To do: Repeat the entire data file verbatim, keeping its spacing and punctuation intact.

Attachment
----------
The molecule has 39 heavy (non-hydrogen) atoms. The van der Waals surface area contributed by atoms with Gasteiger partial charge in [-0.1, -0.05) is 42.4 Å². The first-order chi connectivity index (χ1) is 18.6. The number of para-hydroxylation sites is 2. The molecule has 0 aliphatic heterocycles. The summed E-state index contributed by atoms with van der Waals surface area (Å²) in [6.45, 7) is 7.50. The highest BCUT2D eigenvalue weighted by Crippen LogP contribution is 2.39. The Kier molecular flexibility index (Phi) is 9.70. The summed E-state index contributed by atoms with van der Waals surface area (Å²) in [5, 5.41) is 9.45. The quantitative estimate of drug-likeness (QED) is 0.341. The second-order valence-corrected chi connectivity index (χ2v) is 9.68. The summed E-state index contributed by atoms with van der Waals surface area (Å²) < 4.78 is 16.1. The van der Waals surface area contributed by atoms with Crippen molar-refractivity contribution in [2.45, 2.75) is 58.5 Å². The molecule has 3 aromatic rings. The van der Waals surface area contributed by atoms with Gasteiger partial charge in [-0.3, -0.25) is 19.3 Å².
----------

The molecule has 39 heavy (non-hydrogen) atoms. The van der Waals surface area contributed by atoms with Gasteiger partial charge in [-0.1, -0.05) is 42.4 Å². The first-order chi connectivity index (χ1) is 18.6. The number of para-hydroxylation sites is 2. The molecule has 0 aliphatic heterocycles. The summed E-state index contributed by atoms with van der Waals surface area (Å²) in [6.45, 7) is 7.50. The highest BCUT2D eigenvalue weighted by Crippen LogP contribution is 2.39. The Kier molecular flexibility index (Phi) is 9.70. The summed E-state index contributed by atoms with van der Waals surface area (Å²) in [5, 5.41) is 9.45. The quantitative estimate of drug-likeness (QED) is 0.341. The second-order valence-corrected chi connectivity index (χ2v) is 9.68. The summed E-state index contributed by atoms with van der Waals surface area (Å²) < 4.78 is 16.1. The van der Waals surface area contributed by atoms with Crippen molar-refractivity contribution in [2.45, 2.75) is 58.5 Å². The molecule has 3 aromatic rings. The van der Waals surface area contributed by atoms with Gasteiger partial charge in [-0.3, -0.25) is 19.3 Å².